Six Tips for Perfect Topstitching
Good morning, WeAllSew! Today, we’re talking about one of my all time favorite dressmaking techniques: topstitching. Nothing pulls a blouse or shirtdress together quite like beautiful, perfect topstitching. Whether you opt for a pop of color, or the sleek look of tone-on-tone stitching, this is one skill that elevates the finish of any garment.
Of course, it can also be kind of a nightmare for the home sewist. Who hasn’t ripped out wonky lines of stitching or groaned at imperfectly turned corners? I’ve definitely had my share of topstitching headaches, over the years. Luckily, there are some tips that can up your embellishment game. With proper planning and some clever, professional secrets, anyone can have gorgeous topstitching every time!
Tip #1: Plan, Before You Sew
I know, y’all. This first tip seems so obvious, but bear with me. One of the biggest mistakes people make when topstitching garments is forging ahead, without a proper plan. Topstitching is such a visible detail, one that will draw the eye wherever it’s placed, so you’ve got to take care with it.
Draw out a rough sketch of your garment, using a croquis if you like or just the line drawing on the pattern envelope, then map out where you want topstitching. Will you add it to the collar and the button-bands? Do you want to use contrasting thread in some places, but tone-on-tone in others? I tend to save contrast topstitching for the details of a project, like cuffs and collars, while any machine-sewn hems are done in a thread that blends well.
Additionally, take a look at your pattern pieces. Note places your topstitching lines might intersect, or corners that you’ll need to deal with. Knowing that you have these complications ahead of time will keep you from having any odd overlaps in lines of stitching or misaligned rows near one another. Mark pivot points and intersections on your garment in chalk, so that you know where they are. For especially difficult areas with lots of pivot points, like collar stands, start in the middle of the piece, instead of at the corners. This will give you more control and keep both sides symmetrical.
If you’re using decorative topstitching, practice on scrap pieces first. Depending on the measurements of your pattern piece, you may not be able to get a complete pattern at the ends of your topstitching. Plan for that! Work from the visible edges toward the seam allowances, so that the shortened end pattern isn’t visible in your final garment. For intersecting lines of decorative stitching, start each line in the corner where they meet, instead of pivoting, so that your pattern isn’t interrupted. You can easily hide small overlaps in less visible areas, such as collar backs, or add a few linking stitches between topstitching patterns that are a bit too short.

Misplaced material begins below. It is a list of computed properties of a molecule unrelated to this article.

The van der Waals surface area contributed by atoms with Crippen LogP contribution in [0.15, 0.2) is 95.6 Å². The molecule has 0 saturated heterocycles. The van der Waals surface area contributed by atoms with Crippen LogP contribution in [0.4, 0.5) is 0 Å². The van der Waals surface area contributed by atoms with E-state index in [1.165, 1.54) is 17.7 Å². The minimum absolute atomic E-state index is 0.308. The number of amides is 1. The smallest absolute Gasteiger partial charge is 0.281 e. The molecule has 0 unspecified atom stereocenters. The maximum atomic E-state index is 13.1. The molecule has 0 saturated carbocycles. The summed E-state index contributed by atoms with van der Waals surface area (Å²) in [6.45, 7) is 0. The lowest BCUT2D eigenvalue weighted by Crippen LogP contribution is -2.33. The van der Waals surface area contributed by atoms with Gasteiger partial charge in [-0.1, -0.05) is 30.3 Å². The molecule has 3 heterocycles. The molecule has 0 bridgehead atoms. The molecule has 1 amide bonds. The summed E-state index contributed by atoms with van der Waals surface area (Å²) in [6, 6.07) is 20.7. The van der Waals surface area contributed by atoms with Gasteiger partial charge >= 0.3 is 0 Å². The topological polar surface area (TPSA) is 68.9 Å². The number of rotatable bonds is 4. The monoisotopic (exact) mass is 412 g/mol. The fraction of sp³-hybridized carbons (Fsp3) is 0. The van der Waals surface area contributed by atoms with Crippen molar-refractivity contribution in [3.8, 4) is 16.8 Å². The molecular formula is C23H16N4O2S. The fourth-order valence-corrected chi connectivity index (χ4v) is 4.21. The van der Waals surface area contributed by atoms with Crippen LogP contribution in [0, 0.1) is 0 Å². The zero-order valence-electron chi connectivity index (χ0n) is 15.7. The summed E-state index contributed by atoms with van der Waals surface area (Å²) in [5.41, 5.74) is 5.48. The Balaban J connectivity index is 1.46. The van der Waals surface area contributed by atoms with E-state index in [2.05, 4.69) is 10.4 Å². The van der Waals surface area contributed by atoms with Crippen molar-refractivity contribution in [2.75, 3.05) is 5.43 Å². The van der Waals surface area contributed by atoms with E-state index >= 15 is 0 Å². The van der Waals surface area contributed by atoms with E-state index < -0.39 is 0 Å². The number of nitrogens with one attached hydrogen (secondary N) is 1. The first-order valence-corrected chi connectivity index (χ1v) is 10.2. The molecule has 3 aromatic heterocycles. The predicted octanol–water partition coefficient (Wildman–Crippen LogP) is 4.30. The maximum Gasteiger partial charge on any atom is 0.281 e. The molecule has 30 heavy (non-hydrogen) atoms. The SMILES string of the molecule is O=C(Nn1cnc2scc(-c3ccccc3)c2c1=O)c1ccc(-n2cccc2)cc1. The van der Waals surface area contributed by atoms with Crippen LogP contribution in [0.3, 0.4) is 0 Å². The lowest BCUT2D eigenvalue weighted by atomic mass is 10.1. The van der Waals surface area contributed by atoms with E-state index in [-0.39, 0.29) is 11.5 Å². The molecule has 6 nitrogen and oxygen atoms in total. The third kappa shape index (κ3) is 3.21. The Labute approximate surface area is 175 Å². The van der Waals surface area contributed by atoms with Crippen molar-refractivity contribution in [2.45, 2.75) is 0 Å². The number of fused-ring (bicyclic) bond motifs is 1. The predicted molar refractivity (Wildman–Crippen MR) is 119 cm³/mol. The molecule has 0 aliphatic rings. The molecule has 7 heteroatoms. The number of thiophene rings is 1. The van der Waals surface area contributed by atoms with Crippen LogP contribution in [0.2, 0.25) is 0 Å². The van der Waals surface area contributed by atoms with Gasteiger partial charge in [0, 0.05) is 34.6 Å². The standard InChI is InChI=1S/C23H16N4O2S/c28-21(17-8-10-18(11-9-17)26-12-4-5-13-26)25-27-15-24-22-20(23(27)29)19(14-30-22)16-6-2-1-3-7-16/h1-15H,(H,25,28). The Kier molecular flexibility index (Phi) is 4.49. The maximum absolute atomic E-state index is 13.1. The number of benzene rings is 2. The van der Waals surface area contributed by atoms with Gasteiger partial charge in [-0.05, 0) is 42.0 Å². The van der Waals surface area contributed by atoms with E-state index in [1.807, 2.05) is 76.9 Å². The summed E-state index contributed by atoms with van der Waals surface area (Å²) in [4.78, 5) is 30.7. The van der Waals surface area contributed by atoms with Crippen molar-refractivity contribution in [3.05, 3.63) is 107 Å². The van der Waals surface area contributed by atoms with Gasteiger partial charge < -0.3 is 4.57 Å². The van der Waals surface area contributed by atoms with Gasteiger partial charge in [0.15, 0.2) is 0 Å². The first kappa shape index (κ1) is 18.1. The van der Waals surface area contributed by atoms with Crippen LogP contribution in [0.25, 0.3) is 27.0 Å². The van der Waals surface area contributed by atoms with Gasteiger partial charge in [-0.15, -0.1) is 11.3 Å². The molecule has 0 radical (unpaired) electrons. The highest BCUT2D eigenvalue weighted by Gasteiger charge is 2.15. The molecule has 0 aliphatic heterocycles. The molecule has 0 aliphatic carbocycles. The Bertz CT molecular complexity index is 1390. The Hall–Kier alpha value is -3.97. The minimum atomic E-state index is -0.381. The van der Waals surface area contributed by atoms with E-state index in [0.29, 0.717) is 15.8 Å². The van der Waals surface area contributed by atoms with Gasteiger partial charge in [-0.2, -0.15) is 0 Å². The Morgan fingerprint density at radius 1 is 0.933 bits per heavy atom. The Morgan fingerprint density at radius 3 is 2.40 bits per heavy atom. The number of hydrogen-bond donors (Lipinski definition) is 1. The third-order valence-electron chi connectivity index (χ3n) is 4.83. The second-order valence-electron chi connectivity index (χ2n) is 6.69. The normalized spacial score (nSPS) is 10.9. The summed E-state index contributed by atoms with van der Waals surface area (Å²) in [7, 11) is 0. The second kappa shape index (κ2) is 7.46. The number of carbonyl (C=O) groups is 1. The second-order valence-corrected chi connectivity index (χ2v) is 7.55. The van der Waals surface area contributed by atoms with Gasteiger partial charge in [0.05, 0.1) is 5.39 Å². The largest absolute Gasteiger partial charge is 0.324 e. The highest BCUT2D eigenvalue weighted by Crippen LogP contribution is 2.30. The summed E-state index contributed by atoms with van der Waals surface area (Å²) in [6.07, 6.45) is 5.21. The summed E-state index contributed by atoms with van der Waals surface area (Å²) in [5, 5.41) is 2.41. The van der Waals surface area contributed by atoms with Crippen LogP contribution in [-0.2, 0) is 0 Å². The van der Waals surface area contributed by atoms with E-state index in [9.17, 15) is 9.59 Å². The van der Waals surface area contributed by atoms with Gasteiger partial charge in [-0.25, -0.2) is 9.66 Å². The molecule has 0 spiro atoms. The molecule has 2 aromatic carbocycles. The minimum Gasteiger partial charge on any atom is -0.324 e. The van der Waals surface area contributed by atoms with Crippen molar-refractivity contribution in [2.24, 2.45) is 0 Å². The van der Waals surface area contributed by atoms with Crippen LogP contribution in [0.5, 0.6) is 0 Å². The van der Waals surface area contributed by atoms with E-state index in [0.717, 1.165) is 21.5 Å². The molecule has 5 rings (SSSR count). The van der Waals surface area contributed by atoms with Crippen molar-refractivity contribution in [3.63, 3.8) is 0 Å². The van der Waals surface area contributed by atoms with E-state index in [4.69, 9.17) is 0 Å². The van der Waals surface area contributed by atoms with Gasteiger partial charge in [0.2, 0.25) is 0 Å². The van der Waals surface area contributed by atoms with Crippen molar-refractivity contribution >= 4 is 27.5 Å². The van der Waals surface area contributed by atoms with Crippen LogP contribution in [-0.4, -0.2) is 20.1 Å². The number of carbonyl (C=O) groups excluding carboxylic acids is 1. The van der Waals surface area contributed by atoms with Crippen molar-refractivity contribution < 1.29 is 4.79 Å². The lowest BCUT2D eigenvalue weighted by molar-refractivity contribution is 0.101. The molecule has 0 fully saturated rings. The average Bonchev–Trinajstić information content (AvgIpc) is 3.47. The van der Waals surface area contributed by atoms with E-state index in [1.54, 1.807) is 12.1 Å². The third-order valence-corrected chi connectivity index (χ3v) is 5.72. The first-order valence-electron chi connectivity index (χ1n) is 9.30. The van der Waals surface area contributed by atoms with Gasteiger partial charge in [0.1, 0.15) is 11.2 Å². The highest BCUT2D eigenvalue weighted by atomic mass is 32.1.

Tip #2: Know Your Thread Options
Not all thread is created equal, kittens. Your topstitching thread choice will greatly affect the final look of your garment. Do you want something that will add more texture, blend in beautifully, or provide a bright pop of color and contrast? There are a few options for thread types, but these are the three most common:
Regular weight — That’s right, your regular sewing thread works for topstitching, as well! If you’re sewing with a lighter weight fabric, or want stitching that blends well into your garment’s design, normal sewing thread does the trick beautifully. It provides a more subtle effect, while still giving a bit of additional oomph to design details. If you want a slightly bolder look, but don’t want to switch over to a specialized thread, you can also double up with two strands of regular weight thread. Use an additional spool pin, but thread the separate threads together through your needle eye. If you don’t have an extra spool around, wind another bobbin and use that as your second spool!
Topstitching thread — Most thread manufacturers also make specialized threads explicitly for topstitching. These are a heavier weight than your normal thread and tend to come in a limited range of colors. If you’re sewing heavy weight fabrics, like denim or wool, these are the best option. They not only give you a beautiful contrast, but lend extra stability to your garment. Regular weight thread is too easily broken or lost to the eye, when working with such sturdy fabrics.
Metallic thread — So, you love contrast. Like, really love it. You want lines of stitching that pop from busy prints, or turn into design details of their very own. Metallic thread is a great choice for you. They might look a little kooky on the spool, but these threads sew up beautifully, come in a gorgeous range of colors, and provide a subtle luminosity to your final project. I actually used metallic blue thread on the blouse in these photos. In my head, I imagined perfect sapphire topstitching against that bright emerald green. While regular weight thread would’ve worked, the metallic thread pops that extra bit, turning this blouse into a truly special piece. Use the same stitch settings with metallic thread that you would for a regular weight spool.
Tip #3: Choose the Right Stitch